Tuesday, October 28, 2008

Reviews:: The Unsettlers


Like most Waits fans, I take comparisons to his catalog very seriously. A worn rough, whiskey soaked voice often paves a path for lazy segues, forced similarities and metaphors about death, drinking or that moment spent on the devil’s door. And while Montreal outfit The Unsettlers can easily fit those classifications (even delivering an unexpected, breathtaking ballad - Signing Off On The Sleepiest Eyes – that much like a Waits record, seems to be harnessed out of thin air), the macabre loving band is writing original material that deserves to be judged on its own merits.

Instead of ramshackle, industrial percussion, the band uses reed instruments, funeral horns and guitars to form their sound, but more importantly, they add beautiful harmonies to contrast the beat poet diction that drives the songs. B.W. Brandes manages to toe the line between funhouse barker and bar room poet, and gives the songs a sense of childlike whimsy that mixes with the dark shadows of eternal rest and the searing intensity of brimstone and hellfire and pushes the mood in a refreshing direction.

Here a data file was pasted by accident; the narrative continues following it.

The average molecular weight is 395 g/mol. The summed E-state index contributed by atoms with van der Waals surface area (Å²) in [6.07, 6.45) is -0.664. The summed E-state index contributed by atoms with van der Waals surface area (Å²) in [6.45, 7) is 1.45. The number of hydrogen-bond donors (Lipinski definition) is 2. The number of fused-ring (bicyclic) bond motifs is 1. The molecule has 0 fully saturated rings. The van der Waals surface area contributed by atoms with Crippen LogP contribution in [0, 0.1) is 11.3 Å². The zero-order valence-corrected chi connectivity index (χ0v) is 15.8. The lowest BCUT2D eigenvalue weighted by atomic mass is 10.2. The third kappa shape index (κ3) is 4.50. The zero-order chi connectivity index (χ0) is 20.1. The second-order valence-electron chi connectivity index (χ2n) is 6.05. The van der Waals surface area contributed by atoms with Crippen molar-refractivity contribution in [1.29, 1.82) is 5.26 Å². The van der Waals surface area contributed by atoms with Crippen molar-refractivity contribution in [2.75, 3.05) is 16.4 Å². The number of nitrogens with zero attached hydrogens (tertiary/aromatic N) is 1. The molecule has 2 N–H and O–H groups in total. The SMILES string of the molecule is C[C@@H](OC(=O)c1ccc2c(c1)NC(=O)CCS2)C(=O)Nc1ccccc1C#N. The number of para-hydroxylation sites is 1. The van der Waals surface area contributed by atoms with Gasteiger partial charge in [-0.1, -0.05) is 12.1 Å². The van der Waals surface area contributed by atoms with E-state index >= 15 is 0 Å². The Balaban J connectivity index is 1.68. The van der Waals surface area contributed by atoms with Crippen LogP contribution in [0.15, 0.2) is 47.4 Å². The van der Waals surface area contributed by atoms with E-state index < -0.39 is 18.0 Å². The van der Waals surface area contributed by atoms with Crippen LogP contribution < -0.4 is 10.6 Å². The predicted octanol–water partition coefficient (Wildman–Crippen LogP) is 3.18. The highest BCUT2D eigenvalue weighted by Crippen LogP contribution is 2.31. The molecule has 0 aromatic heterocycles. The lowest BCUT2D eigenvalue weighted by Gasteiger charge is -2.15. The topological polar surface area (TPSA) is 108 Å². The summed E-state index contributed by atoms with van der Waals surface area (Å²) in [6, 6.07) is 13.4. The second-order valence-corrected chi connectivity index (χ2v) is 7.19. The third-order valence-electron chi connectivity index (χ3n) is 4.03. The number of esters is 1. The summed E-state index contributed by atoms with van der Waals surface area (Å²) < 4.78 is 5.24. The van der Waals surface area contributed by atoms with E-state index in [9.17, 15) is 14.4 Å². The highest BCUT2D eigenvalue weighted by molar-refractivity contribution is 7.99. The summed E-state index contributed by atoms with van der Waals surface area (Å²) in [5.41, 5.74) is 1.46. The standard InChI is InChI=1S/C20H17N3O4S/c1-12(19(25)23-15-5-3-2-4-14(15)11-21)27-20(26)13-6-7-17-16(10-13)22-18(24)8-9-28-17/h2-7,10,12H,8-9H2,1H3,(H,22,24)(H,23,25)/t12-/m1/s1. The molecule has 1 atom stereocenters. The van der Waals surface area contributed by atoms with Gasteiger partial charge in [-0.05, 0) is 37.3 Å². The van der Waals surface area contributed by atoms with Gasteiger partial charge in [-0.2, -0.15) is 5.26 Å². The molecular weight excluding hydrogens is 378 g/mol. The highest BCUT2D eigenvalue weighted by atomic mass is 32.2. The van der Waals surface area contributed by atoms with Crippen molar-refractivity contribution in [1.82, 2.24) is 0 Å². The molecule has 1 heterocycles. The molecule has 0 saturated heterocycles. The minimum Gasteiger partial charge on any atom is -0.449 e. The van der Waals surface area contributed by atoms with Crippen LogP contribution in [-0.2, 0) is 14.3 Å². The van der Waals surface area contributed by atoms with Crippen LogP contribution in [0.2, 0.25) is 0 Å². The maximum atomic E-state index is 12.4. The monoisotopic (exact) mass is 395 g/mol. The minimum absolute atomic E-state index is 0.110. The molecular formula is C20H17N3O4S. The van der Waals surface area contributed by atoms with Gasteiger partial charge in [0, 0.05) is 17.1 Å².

While the band can certainly make interesting beats by banging on pots, pans, toy pianos and typewriters, I’m more won over by their classical musicianship. An uncanny understanding of when to add horns, clarinets and mandolins lets the band jump from the vocal gymnastics of Red To Black (which honestly sounds oddly like You’re Beautiful by James Blunt before jumping into the melody) into a slinky cabaret bar number (No No No Yes) and right back into an Absinthe fueled carnival theme (Heavy Handed) without ever losing the listener.

There are not too many bands that could pull off such bold decisions so well, and this debut record deserves your attention.

Posted at 8:50 AM by ack :: 0 comments

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